INDIANAPOLIS — The northbound lanes of Madison Avenue in Indianapolis have reopened near the Raymond Street bridge after chunks of concrete started falling from the overpass bridge.
Indianapolis Department of Public Works crews said they have reopened Raymond Street and Madison Avenue after the bridge was determined to be "structurally sound."
This comes have WRTV saw chunks of concrete falling from the bridge on Friday morning.
According to Deputy Director of Engineering for DPW Ericka Miller, staff were able to observe what caused the issue and determined it structurally sound until repairs can begin.
"Our staff went out this morning," Miller said. "Our bridge engineer for DPW went out to inspect the bridge along with one of our consultants who does our bridge inspection program. So we had two structural engineers evaluate it this morning."
"What appears to have happened is that the steel in the bridge is aging and as the steel ages and corrodes it expands," Miller said. "So as the steel expands, little portions of the concrete sometimes crumble off. Those portions of the concrete are not the ones structurally supporting the traffic on the bridge so structurally the bridge was still sound. our engineers went up in a bucket truck and evaluated the beams and found it was safe to open up to traffic.
According to a 2020 bridge inspection report acquired by WRTV, the bridge was in need of structure rehabilitation due to deterioration.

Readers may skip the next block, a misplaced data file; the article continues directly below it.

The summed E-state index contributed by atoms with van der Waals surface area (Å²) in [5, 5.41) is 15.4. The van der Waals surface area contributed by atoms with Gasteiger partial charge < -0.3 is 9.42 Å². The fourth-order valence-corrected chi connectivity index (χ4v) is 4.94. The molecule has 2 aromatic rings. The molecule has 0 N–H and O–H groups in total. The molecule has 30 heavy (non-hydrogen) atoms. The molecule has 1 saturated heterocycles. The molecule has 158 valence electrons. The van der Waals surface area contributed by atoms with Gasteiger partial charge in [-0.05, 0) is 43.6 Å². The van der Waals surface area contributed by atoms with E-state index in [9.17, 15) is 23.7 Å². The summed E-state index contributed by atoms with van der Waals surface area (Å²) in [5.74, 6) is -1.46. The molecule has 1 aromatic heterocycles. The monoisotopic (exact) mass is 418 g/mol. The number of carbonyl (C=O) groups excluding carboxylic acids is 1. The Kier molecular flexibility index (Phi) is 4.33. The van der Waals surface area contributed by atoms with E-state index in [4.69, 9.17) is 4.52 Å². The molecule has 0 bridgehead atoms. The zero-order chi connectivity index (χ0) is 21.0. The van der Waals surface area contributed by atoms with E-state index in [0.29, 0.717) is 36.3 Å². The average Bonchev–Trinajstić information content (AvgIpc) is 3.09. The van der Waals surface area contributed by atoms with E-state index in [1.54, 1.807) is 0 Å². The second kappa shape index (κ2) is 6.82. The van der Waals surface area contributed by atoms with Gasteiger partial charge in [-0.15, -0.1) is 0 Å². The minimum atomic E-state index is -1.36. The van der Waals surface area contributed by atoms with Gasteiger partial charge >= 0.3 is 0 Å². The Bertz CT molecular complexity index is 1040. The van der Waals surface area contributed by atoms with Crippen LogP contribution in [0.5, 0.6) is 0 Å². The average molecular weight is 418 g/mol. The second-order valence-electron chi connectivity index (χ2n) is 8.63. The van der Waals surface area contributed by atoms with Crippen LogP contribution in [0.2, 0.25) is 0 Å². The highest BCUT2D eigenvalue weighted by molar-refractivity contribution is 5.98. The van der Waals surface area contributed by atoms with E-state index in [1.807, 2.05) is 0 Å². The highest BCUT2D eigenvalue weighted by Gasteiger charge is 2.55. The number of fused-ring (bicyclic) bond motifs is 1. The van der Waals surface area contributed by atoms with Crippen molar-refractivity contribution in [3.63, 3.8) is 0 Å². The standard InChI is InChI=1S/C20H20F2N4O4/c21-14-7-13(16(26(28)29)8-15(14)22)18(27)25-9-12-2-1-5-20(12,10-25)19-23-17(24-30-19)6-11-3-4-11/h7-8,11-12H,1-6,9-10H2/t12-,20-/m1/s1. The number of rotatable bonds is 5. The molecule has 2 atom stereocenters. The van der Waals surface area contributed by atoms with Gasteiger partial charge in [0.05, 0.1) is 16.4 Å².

In the report, it was requested that the concrete deck overlay be replaced, spalled areas beneath the slab be patched and the terminal joints be replaced.
In a statement, Indy DPW said the bridge was and still is scheduled for rehabilitation starting next week. Part of the project includes repairing concrete.
This project began to be designed in Fall 2021.
The work was previously scheduled and is still expected to happen next week.
Miller explained that today was an unfortunate occurrence that DPW tries to avoid.
"It's unfortunate that it happened," Miller said. "We would like to have prepared the concrete before it crumbled. Certainly it is a safety risk to have concrete fall onto a travel lane. So our goal is to repair the concrete before it gets to that point."
Miller wants to ensure travelers that the bridge is safe for use.
"I want the public to know that we would not open the travel lanes if it wasn't safe and so we had two structural engineers out there right away this morning and we are confident the bridge is safe to travel on and under and the public will be seeing a newly rehabilitated bridge in the coming months," Miller said.
To view current and future bridge improvement projects in Indianapolis, visit https://www.indy.gov/activity/major-transportation-projects.
No injuries were reported.
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